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Story of Impact: Charlotte White Center

by Mary Erin Casale
This case study is part of MANP’s Stories of Impact series, highlighting the many ways Maine’s nonprofits are essential to a strong and healthy Maine.

Finding Efficiencies with Community-Wide Impact

The average home in Maine uses 900 gallons of heating oil per year. A weatherized home saves, on average, 198 gallons per year, a number that can make or break a household budget.Print

Yet making homes energy efficient is a difficult or even impossible task for low-income households, despite the many rewards of doing so.

The Charlotte White Center (CWC), is a nonprofit with a long history of providing support for adults, children, and families affected by intellectual or developmental disabilities, behavioral or mental health challenges, domestic violence, cerebral palsy, or acquired brain injuries. CWC took their mission to “provide quality community health…” to heart when they took a lead role in weatherizing not only their own residential facilities, but also other low-income households in the community to provide healthy, affordable, energy-efficient places to live.

Within the context of shrinking state and federal funds, CWC’s leadership and Board created a Strategic Plan with an entrepreneurial “triple bottom line” tactic to support its mission by creating new revenue sources and also creating new jobs. One venture was the Highland Home Weatherization program, an effort to reduce energy costs at its thirty residential sites and office locations, while providing energy audits and weatherization services in the community.

CWC Pic of Outside 2Investing its own resources, CWC put its Facilities Management staff through Weatherization Technician and/or Building Performance Institute Energy Auditor training in 2009. They purchased state-of-the-art auditing equipment to identify energy efficiency problems and installed weatherization renovations to effectively remediate them.

CWC also partnered with the town of Dover-Foxcroft to obtain a Community Development Block Grant Housing Assistance Grant that provided materials for weatherizing housing for low income residents with disabilities and weatherizing homes owned by low income homeowners.

Additionally, CWC was among several bidders that won contracts through the Penquis LiHEAP program. Penquis operates the program to serve the region’s eligible low income households. Homes were weatherized in the Bangor area, and Penobscot and Piscataquis counties.

Although this CWC activity has ended, the organization continues to invest in energy efficiency and weatherization of their own facilities. Since the project started, CWC has:

  • Weatherized 30+ CWC homes and office buildings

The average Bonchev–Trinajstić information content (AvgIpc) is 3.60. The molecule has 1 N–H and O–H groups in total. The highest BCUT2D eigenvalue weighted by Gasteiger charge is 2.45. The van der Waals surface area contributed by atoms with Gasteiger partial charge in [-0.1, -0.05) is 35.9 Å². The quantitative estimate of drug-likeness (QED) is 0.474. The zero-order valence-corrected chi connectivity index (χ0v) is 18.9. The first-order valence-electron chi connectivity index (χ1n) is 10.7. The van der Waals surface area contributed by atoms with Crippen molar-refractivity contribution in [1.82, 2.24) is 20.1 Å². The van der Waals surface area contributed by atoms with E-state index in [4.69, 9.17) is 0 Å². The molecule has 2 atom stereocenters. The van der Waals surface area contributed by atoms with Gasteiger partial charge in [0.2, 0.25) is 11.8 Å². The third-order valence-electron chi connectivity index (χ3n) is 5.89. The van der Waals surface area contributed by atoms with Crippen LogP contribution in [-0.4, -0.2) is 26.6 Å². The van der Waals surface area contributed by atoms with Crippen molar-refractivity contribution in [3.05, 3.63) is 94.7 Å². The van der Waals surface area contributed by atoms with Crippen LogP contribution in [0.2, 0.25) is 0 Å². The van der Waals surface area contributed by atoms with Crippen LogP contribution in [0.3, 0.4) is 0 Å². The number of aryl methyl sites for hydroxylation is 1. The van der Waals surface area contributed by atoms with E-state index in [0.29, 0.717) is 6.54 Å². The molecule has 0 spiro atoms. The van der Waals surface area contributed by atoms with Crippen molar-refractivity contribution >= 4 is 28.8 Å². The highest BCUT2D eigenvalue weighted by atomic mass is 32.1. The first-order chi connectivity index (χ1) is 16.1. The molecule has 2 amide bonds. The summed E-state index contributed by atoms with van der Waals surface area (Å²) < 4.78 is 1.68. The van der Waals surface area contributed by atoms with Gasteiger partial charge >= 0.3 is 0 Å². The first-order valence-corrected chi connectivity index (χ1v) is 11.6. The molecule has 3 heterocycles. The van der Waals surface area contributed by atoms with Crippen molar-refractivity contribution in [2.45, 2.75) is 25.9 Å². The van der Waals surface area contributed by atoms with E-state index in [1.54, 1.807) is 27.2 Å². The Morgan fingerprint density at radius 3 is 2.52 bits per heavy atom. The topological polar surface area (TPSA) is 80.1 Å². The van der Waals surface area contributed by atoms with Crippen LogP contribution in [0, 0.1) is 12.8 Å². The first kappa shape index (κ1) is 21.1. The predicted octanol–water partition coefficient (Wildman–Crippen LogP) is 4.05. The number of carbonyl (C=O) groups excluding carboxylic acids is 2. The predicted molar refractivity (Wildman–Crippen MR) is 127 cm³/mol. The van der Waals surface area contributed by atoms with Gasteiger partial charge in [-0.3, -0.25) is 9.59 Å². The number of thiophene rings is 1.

• Weatherized, installed energy efficient windows and/or handicapped accessibility renovations to more than 114 homes owned by low-income households in CWC’s service area. The majority of handicapped renovations served households owned by senior citizens.
  • Reduced heating oil usage by an average of 198 gallons per year for each weatherized home, a significant environmental, as well as economic, impact.
  • Benefitted from an average annual savings of 25% in fuel costs, approximately $20,000 per year.
  • Provided certified weatherization training to former and current Facilities staff
  • CWC created two new permanent jobs for previously unemployed workers, both of which are still positions at the CWC.

CWC Pic of weatherization projectThe creativity and innovation of CWC, and its collaboration with public and non-profit partners, has resulted in substantial economic results. In a rural community with a high unemployment rate, every dollar matters. These efforts resulted in job creation, community improvement, and economic growth in the region, with every dollar attracted being invested back in the community.

  • The collaboration strengthened communities by eliminating blighted housing conditions and creating more affordable, energy efficient housing that improves the region’s economic health.
  • Weatherization in those homes pays dividends every year, through affordable heating and energy bills, and more comfortable and healthy homes.
  • The housing improvements done by the CWC’s weatherization contractors became a visible indicator of the community’s economic health, a factor in attracting new residents and businesses to the area. Well-maintained, good quality housing makes people and businesses want to settle in the community, which further adds to its economic stability.
  • Homes weatherized by CWC, Penquis, LIHEAP, and the CDBG Housing Assistance Program benefit low-income residents, who have little money to spend on things other than basic needs. Savings from lower heating bills can be spent supporting local businesses instead.

“The project is a responsible use of resources that not only benefits our local community and economy via services, jobs, local spending, and improved housing stock,” said Kerry Sack, Development Manager at the CWC. “But also reduces our carbon footprint, providing environmental, world-wide community impact. The creation of improved, energy efficient, more affordable housing provides individuals, families, and the community with economic benefits that last well into the future.”

For more information about Charlotte White Center, visit their website at

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